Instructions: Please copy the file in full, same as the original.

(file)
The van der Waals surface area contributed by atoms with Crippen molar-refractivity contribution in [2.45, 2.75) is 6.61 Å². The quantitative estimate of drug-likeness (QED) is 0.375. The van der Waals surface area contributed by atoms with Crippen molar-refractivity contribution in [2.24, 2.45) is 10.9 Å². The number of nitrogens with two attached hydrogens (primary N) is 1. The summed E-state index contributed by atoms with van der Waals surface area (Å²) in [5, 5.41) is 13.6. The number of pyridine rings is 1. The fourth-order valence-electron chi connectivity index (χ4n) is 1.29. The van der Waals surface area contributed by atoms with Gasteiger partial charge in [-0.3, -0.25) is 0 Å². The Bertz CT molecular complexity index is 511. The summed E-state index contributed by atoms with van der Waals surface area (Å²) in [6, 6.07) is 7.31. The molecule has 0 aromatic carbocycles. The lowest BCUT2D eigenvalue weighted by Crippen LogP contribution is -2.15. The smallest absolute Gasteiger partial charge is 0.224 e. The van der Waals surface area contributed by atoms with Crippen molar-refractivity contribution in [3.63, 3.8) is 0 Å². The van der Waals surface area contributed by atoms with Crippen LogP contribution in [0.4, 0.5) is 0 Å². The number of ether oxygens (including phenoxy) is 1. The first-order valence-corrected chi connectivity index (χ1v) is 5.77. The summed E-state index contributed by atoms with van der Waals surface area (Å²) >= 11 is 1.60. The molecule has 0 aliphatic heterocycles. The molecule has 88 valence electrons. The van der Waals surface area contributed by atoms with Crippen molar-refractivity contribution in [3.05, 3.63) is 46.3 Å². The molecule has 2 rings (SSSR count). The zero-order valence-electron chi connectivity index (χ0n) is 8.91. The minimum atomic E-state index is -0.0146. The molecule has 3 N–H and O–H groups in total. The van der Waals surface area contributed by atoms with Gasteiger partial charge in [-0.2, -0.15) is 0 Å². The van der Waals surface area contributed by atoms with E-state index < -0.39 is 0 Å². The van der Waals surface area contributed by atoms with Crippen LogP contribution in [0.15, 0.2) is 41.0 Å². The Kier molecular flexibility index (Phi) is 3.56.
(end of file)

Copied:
The van der Waals surface area contributed by atoms with Crippen molar-refractivity contribution in [2.45, 2.75) is 6.61 Å². The quantitative estimate of drug-likeness (QED) is 0.375. The van der Waals surface area contributed by atoms with Crippen molar-refractivity contribution in [2.24, 2.45) is 10.9 Å². The number of nitrogens with two attached hydrogens (primary N) is 1. The summed E-state index contributed by atoms with van der Waals surface area (Å²) in [5, 5.41) is 13.6. The number of pyridine rings is 1. The fourth-order valence-electron chi connectivity index (χ4n) is 1.29. The van der Waals surface area contributed by atoms with Gasteiger partial charge in [-0.3, -0.25) is 0 Å². The Bertz CT molecular complexity index is 511. The summed E-state index contributed by atoms with van der Waals surface area (Å²) in [6, 6.07) is 7.31. The molecule has 0 aromatic carbocycles. The lowest BCUT2D eigenvalue weighted by Crippen LogP contribution is -2.15. The smallest absolute Gasteiger partial charge is 0.224 e. The van der Waals surface area contributed by atoms with Crippen molar-refractivity contribution in [3.63, 3.8) is 0 Å². The van der Waals surface area contributed by atoms with Crippen LogP contribution in [0.4, 0.5) is 0 Å². The number of ether oxygens (including phenoxy) is 1. The first-order valence-corrected chi connectivity index (χ1v) is 5.77. The summed E-state index contributed by atoms with van der Waals surface area (Å²) >= 11 is 1.60. The molecule has 0 aliphatic heterocycles. The molecule has 88 valence electrons. The van der Waals surface area contributed by atoms with Crippen molar-refractivity contribution in [3.05, 3.63) is 46.3 Å². The molecule has 2 rings (SSSR count). The zero-order valence-electron chi connectivity index (χ0n) is 8.91. The minimum atomic E-state index is -0.0146. The molecule has 3 N–H and O–H groups in total. The van der Waals surface area contributed by atoms with Gasteiger partial charge in [-0.2, -0.15) is 0 Å². The van der Waals surface area contributed by atoms with E-state index < -0.39 is 0 Å². The van der Waals surface area contributed by atoms with Crippen LogP contribution in [0.15, 0.2) is 41.0 Å². The Kier molecular flexibility index (Phi) is 3.56.